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PPP Explained

A Public Private Partnership (PPP) is an umbrella term for Government schemes involving the private sector in public sector projects.

The Private Finance Initiative (PFI), which has now been superseded by PF2, is a form of PPP developed by the Government in which the public and private sectors join to design, build or refurbish, finance and operate (DBFO) new or improved facilities and services to the general public. Under the most common form of PFI, a private sector provider like John Laing will, through a Special Purpose Company (SPC), hold a DBFO contract for facilities such as hospitals, schools, and roads according to specifications provided by public sector departments. Over a typical period of 25-30 years, the private sector provider is paid an agreed monthly (or unitary) fee by the relevant public body (such as a Local Council or a Health Trust) for the use of the asset(s), which at that time is owned by the PFI provider. This and other income enables the repayment of the senior debt over the concession length. (Senior debt is the major source of funding, typically 90% of the required capital, provided by banks or bond finance.) Asset ownership usually returns to the public body at the end of the concession. In this manner, improvements to public services can be made without upfront public sector funds; and while under contract, the risks associated with such huge capital commitments are shared between parties, allocated appropriately to those best able to manage each one.

One of the key requirements for PFI schemes is that they offer the public sector value for money (VFM). The Government, and indeed the private sector, demand high-quality services, delivered on time and to budget. Historically, major investment projects built purely under public finance have failed time and again to keep within the initial schedule and funding constraints. PFI has proven to be substantially more cost-effective and reliable.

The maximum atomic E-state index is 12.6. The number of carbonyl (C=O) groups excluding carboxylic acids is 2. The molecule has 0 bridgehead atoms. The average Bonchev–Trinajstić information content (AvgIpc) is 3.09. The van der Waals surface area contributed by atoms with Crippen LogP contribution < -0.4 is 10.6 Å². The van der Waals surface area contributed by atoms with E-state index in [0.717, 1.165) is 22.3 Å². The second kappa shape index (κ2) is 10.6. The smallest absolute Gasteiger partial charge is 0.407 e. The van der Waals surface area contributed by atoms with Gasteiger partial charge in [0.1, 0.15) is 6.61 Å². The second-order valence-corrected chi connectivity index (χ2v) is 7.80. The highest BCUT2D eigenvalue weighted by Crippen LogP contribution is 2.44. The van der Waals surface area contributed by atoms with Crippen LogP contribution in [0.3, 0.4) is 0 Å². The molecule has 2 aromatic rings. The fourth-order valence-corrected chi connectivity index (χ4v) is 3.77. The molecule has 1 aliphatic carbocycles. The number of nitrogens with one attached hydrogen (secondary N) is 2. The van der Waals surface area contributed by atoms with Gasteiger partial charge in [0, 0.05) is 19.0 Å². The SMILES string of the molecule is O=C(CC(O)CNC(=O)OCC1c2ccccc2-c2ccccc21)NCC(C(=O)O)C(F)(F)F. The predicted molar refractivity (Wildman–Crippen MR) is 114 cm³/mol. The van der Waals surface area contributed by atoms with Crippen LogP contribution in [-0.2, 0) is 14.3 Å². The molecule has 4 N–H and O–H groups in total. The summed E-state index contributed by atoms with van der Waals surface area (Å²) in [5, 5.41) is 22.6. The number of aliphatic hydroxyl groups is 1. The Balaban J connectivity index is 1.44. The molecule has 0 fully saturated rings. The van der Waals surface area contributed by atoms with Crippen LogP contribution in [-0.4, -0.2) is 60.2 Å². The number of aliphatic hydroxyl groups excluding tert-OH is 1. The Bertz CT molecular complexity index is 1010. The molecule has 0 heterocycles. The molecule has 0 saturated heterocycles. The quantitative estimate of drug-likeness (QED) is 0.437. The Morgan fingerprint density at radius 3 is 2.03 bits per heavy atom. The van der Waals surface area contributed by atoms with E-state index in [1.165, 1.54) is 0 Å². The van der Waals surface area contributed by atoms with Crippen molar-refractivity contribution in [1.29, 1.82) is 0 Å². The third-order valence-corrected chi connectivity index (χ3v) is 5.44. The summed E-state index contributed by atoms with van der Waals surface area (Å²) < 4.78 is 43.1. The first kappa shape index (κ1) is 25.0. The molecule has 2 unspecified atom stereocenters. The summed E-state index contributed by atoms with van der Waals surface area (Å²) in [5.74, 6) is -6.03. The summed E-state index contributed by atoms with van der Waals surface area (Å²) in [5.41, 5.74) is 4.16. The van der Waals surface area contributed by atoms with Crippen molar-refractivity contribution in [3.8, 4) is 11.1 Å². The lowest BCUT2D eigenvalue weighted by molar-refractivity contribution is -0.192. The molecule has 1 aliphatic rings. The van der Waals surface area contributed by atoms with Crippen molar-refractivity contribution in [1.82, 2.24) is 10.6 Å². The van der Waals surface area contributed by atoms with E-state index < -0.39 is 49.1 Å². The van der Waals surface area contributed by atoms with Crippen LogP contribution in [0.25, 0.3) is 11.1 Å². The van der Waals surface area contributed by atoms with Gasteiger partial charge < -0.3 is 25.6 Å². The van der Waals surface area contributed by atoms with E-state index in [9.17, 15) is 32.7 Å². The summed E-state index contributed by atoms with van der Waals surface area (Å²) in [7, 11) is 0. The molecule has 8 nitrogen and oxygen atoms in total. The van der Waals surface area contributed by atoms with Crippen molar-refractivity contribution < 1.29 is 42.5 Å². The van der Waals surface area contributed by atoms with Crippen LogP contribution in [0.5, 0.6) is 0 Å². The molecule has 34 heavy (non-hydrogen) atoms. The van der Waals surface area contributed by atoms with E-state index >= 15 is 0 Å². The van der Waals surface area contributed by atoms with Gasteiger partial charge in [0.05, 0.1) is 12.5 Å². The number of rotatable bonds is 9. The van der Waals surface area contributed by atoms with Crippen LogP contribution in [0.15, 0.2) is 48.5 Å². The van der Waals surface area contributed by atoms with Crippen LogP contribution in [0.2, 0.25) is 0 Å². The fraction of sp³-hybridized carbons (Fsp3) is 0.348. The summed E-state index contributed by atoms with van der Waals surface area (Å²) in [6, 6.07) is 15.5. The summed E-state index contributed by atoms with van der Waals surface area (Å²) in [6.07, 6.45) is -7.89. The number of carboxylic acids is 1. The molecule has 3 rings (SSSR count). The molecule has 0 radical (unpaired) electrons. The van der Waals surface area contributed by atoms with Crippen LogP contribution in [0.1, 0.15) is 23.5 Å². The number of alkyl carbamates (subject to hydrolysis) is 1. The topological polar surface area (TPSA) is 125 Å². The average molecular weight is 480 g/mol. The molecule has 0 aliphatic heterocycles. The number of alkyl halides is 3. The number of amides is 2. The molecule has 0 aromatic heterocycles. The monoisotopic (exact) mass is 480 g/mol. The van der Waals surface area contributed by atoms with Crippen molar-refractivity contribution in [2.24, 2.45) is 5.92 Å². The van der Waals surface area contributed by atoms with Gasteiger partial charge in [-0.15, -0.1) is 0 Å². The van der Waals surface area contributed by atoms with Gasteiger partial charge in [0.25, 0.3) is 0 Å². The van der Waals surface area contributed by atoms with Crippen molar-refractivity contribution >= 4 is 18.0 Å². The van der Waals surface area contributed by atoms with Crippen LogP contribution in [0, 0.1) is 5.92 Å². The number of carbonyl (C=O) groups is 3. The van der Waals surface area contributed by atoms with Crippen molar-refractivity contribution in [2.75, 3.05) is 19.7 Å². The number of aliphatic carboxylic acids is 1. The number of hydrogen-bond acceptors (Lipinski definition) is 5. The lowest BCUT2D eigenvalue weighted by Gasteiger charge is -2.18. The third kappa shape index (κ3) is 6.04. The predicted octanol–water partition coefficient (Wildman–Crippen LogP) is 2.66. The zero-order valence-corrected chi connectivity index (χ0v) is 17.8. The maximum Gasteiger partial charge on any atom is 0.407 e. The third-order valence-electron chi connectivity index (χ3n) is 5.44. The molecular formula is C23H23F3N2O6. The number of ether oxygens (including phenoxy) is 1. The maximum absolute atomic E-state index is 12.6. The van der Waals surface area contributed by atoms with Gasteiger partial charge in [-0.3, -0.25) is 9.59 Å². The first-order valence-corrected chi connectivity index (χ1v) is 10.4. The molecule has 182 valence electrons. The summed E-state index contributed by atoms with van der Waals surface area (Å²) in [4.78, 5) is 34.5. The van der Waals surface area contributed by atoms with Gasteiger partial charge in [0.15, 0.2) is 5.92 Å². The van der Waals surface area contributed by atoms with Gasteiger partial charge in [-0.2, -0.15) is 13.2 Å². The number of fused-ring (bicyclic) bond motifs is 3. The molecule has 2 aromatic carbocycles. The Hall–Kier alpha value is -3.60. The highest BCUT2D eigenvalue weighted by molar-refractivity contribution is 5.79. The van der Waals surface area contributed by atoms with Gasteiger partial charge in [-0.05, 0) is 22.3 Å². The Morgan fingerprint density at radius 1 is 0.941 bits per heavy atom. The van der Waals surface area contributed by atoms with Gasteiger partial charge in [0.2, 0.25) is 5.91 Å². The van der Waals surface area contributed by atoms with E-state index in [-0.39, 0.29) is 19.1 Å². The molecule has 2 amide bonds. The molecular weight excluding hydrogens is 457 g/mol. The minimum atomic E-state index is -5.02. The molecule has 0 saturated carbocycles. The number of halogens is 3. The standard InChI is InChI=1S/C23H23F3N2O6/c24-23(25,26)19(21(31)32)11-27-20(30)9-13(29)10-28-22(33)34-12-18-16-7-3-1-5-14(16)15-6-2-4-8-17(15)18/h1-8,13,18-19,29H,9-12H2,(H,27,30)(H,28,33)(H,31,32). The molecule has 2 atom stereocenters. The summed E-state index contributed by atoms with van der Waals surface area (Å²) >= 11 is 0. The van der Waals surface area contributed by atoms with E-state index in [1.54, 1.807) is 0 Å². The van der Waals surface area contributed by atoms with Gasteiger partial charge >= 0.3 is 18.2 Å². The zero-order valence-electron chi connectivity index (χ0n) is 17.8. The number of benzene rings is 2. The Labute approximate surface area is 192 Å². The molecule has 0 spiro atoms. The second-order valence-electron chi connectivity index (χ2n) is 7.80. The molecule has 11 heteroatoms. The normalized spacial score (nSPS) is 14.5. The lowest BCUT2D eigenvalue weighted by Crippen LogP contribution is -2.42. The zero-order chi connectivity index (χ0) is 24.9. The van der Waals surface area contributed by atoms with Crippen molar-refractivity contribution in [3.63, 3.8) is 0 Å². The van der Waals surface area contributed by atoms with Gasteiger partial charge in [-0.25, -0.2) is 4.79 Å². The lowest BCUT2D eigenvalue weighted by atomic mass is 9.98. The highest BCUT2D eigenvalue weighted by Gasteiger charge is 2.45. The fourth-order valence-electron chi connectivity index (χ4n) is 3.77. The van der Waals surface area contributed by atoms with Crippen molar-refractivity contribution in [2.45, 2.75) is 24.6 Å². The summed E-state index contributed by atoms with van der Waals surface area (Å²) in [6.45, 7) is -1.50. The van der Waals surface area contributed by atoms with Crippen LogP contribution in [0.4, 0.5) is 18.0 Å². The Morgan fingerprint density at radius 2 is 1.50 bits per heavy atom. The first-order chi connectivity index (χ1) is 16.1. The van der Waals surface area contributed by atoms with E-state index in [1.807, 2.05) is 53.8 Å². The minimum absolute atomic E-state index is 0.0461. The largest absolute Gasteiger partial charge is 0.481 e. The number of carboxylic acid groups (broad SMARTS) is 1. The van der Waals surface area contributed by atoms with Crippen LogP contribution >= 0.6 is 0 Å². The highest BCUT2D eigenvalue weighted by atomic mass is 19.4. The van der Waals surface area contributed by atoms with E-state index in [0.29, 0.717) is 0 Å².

PFI concessions are competitively bid in compliance with EU or local procurement rules. The private sector consortium chosen as ‘preferred bidder' (i.e. to whom the contract is ultimately awarded) has incentives to perform to the highest standards throughout the whole of the concession - not only is reputation at stake, but revenues are only earned once the asset is operational, and penalties are given for unsatisfactory performance and results by way of deductions to the governmental monthly fee. Contracts are carefully drawn up at 'financial close' to ensure any failings of sub-contractors also carry heavy penalties. Performance is monitored closely at all stages, allowing problems to be rectified before they escalate.

Related information

Please click here to view a PFI Model Infographic.




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